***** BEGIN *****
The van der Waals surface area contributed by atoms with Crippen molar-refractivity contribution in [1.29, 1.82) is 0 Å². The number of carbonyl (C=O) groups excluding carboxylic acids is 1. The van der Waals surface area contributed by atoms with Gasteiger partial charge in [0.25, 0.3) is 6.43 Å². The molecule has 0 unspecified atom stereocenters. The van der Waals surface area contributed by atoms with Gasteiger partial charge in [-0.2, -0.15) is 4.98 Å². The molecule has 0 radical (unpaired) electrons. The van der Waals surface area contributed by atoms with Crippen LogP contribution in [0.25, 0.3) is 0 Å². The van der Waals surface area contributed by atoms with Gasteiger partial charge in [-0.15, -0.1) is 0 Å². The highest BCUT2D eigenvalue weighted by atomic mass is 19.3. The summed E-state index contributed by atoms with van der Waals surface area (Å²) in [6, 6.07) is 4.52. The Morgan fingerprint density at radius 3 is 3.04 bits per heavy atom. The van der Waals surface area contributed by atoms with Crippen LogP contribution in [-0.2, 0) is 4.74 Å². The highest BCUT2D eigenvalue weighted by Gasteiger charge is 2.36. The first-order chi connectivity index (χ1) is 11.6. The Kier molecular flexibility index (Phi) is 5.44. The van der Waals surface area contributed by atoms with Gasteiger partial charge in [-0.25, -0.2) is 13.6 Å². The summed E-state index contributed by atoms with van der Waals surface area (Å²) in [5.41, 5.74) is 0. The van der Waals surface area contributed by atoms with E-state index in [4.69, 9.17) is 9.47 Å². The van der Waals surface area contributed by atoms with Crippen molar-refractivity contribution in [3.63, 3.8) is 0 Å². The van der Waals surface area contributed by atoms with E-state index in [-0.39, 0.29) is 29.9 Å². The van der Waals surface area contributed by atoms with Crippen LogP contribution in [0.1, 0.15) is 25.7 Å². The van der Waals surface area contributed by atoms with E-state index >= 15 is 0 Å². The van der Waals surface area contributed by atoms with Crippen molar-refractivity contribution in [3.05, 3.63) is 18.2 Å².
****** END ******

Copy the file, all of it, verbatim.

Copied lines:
The van der Waals surface area contributed by atoms with Crippen molar-refractivity contribution in [1.29, 1.82) is 0 Å². The number of carbonyl (C=O) groups excluding carboxylic acids is 1. The van der Waals surface area contributed by atoms with Gasteiger partial charge in [0.25, 0.3) is 6.43 Å². The molecule has 0 unspecified atom stereocenters. The van der Waals surface area contributed by atoms with Gasteiger partial charge in [-0.2, -0.15) is 4.98 Å². The molecule has 0 radical (unpaired) electrons. The van der Waals surface area contributed by atoms with Crippen LogP contribution in [0.25, 0.3) is 0 Å². The van der Waals surface area contributed by atoms with Gasteiger partial charge in [-0.15, -0.1) is 0 Å². The highest BCUT2D eigenvalue weighted by atomic mass is 19.3. The summed E-state index contributed by atoms with van der Waals surface area (Å²) in [6, 6.07) is 4.52. The Morgan fingerprint density at radius 3 is 3.04 bits per heavy atom. The van der Waals surface area contributed by atoms with Crippen LogP contribution in [-0.2, 0) is 4.74 Å². The highest BCUT2D eigenvalue weighted by Gasteiger charge is 2.36. The first-order chi connectivity index (χ1) is 11.6. The Kier molecular flexibility index (Phi) is 5.44. The van der Waals surface area contributed by atoms with Gasteiger partial charge in [-0.25, -0.2) is 13.6 Å². The summed E-state index contributed by atoms with van der Waals surface area (Å²) in [5.41, 5.74) is 0. The van der Waals surface area contributed by atoms with E-state index in [4.69, 9.17) is 9.47 Å². The van der Waals surface area contributed by atoms with Crippen molar-refractivity contribution in [3.63, 3.8) is 0 Å². The van der Waals surface area contributed by atoms with E-state index in [-0.39, 0.29) is 29.9 Å². The van der Waals surface area contributed by atoms with Crippen LogP contribution in [0.1, 0.15) is 25.7 Å². The van der Waals surface area contributed by atoms with E-state index >= 15 is 0 Å². The van der Waals surface area contributed by atoms with Crippen molar-refractivity contribution in [3.05, 3.63) is 18.2 Å².